Teacher collaboration and student learning: a multilevel structural equation modeling analysis
Metadata[+] Show full item record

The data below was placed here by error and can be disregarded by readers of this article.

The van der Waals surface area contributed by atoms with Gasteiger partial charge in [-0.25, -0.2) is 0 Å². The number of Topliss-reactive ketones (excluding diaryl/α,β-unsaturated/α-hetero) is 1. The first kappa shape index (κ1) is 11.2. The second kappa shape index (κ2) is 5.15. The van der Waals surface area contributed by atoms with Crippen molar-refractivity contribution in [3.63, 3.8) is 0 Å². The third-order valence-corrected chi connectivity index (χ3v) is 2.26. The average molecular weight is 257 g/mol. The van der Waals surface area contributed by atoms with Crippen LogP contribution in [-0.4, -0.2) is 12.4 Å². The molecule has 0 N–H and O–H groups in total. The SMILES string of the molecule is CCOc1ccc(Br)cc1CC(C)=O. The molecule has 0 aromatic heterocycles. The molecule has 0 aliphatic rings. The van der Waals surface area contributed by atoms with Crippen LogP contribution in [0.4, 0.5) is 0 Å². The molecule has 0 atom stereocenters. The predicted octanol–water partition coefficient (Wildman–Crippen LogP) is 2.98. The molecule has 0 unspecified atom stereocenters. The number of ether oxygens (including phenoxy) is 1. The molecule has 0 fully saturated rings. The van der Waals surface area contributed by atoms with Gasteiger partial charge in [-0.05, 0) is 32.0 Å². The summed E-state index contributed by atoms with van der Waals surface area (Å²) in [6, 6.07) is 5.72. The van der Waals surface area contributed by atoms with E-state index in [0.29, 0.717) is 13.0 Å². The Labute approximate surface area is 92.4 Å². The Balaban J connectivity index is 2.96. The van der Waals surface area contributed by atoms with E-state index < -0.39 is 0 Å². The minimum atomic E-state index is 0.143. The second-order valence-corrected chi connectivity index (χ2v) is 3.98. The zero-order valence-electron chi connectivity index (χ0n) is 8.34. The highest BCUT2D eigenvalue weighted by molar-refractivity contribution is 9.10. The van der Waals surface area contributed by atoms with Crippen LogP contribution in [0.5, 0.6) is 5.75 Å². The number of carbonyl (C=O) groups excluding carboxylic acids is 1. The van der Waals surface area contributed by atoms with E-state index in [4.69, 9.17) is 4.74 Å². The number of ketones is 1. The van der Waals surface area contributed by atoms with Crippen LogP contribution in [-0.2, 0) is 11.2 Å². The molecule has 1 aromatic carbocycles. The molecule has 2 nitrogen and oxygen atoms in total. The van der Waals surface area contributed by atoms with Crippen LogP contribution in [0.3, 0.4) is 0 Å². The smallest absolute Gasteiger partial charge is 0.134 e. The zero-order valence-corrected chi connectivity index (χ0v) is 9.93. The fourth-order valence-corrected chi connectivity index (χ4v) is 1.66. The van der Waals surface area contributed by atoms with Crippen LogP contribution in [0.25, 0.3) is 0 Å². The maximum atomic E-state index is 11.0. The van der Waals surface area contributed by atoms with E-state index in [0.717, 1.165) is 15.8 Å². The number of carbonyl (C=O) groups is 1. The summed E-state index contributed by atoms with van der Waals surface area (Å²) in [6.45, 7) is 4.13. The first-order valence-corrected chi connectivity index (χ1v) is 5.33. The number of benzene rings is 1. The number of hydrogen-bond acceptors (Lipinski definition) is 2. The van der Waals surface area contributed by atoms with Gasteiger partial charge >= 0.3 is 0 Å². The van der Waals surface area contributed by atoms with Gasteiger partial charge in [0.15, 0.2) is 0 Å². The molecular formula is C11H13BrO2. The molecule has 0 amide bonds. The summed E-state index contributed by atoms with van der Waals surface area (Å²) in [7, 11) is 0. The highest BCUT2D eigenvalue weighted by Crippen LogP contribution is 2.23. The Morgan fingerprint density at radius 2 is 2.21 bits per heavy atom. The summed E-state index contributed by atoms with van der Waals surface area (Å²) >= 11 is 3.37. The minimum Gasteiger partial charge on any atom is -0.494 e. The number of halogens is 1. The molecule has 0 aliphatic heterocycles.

The purpose of this study is to examine a model of relationship among teachers' workloads and assignments, teacher collaboration, student motivation, school bonding, and student achievement. This study analyzed Trends in International Mathematics and Science Study (TIMSS) 2003 data collected from 377 mathematics teachers and 8,912 students in the United States. Five multilevel structural equation models (overall collaboration and four specific types of teacher collaboration) were created to compare the association between teacher collaboration and student achievement and the mediation effect of student motivation and school bonding. Results indicated that overall teacher collaboration was not associated with student achievement, and the mediation effect of student motivation and school bonding was not found after controlling for student socioeconomic status (SES), gender, race, school SES, school size, and urbanicity. However, teachers who had more observations on classroom teaching were more likely to have students with lower achievement. Furthermore, the study also examines the association between teachers' workload and assignment and frequency of teacher collaboration after controlling for school climate, school SES, school size, and urbanicity. Contrary to the hypothesis, teachers who had more noninstructional tasks outside of school (i.e., administrative and other duties) were more likely to join other teachers in teaching discussion, material preparation, and overall collaborative activities. Suggestions for future research as well as implications for educational policy and practice were also presented.